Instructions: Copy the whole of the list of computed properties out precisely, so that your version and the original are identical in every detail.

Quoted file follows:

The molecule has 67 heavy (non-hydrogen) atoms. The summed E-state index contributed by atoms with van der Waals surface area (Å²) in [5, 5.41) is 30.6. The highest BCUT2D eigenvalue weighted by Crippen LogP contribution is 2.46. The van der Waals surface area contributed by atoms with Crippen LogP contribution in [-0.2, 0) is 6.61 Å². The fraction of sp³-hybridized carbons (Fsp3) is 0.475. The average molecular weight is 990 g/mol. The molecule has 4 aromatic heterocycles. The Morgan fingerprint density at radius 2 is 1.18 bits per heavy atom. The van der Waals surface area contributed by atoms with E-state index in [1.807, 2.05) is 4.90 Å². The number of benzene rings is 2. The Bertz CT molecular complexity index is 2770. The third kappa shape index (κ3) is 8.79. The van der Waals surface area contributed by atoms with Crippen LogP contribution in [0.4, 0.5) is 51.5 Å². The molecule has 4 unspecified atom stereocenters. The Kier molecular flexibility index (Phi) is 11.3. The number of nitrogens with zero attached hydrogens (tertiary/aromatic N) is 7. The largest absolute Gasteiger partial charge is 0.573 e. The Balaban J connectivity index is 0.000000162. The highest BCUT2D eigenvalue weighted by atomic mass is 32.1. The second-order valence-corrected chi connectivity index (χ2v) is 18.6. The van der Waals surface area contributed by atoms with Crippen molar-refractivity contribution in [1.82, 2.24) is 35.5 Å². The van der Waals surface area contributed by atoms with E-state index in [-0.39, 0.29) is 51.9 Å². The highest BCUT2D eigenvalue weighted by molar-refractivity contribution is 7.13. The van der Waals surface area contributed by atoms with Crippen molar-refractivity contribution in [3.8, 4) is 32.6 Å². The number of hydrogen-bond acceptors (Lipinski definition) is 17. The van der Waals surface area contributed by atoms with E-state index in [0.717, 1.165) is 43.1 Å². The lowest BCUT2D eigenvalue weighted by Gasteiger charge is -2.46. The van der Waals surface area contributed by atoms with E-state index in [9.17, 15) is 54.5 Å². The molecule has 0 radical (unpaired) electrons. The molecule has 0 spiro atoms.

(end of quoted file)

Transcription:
The molecule has 67 heavy (non-hydrogen) atoms. The summed E-state index contributed by atoms with van der Waals surface area (Å²) in [5, 5.41) is 30.6. The highest BCUT2D eigenvalue weighted by Crippen LogP contribution is 2.46. The van der Waals surface area contributed by atoms with Crippen LogP contribution in [-0.2, 0) is 6.61 Å². The fraction of sp³-hybridized carbons (Fsp3) is 0.475. The average molecular weight is 990 g/mol. The molecule has 4 aromatic heterocycles. The Morgan fingerprint density at radius 2 is 1.18 bits per heavy atom. The van der Waals surface area contributed by atoms with E-state index in [1.807, 2.05) is 4.90 Å². The number of benzene rings is 2. The Bertz CT molecular complexity index is 2770. The third kappa shape index (κ3) is 8.79. The van der Waals surface area contributed by atoms with Crippen LogP contribution in [0.4, 0.5) is 51.5 Å². The molecule has 4 unspecified atom stereocenters. The Kier molecular flexibility index (Phi) is 11.3. The number of nitrogens with zero attached hydrogens (tertiary/aromatic N) is 7. The largest absolute Gasteiger partial charge is 0.573 e. The Balaban J connectivity index is 0.000000162. The highest BCUT2D eigenvalue weighted by atomic mass is 32.1. The second-order valence-corrected chi connectivity index (χ2v) is 18.6. The van der Waals surface area contributed by atoms with Crippen molar-refractivity contribution in [1.82, 2.24) is 35.5 Å². The van der Waals surface area contributed by atoms with E-state index in [-0.39, 0.29) is 51.9 Å². The highest BCUT2D eigenvalue weighted by molar-refractivity contribution is 7.13. The van der Waals surface area contributed by atoms with Crippen molar-refractivity contribution in [3.8, 4) is 32.6 Å². The number of hydrogen-bond acceptors (Lipinski definition) is 17. The van der Waals surface area contributed by atoms with E-state index in [0.717, 1.165) is 43.1 Å². The lowest BCUT2D eigenvalue weighted by Gasteiger charge is -2.46. The van der Waals surface area contributed by atoms with E-state index in [9.17, 15) is 54.5 Å². The molecule has 0 radical (unpaired) electrons. The molecule has 0 spiro atoms.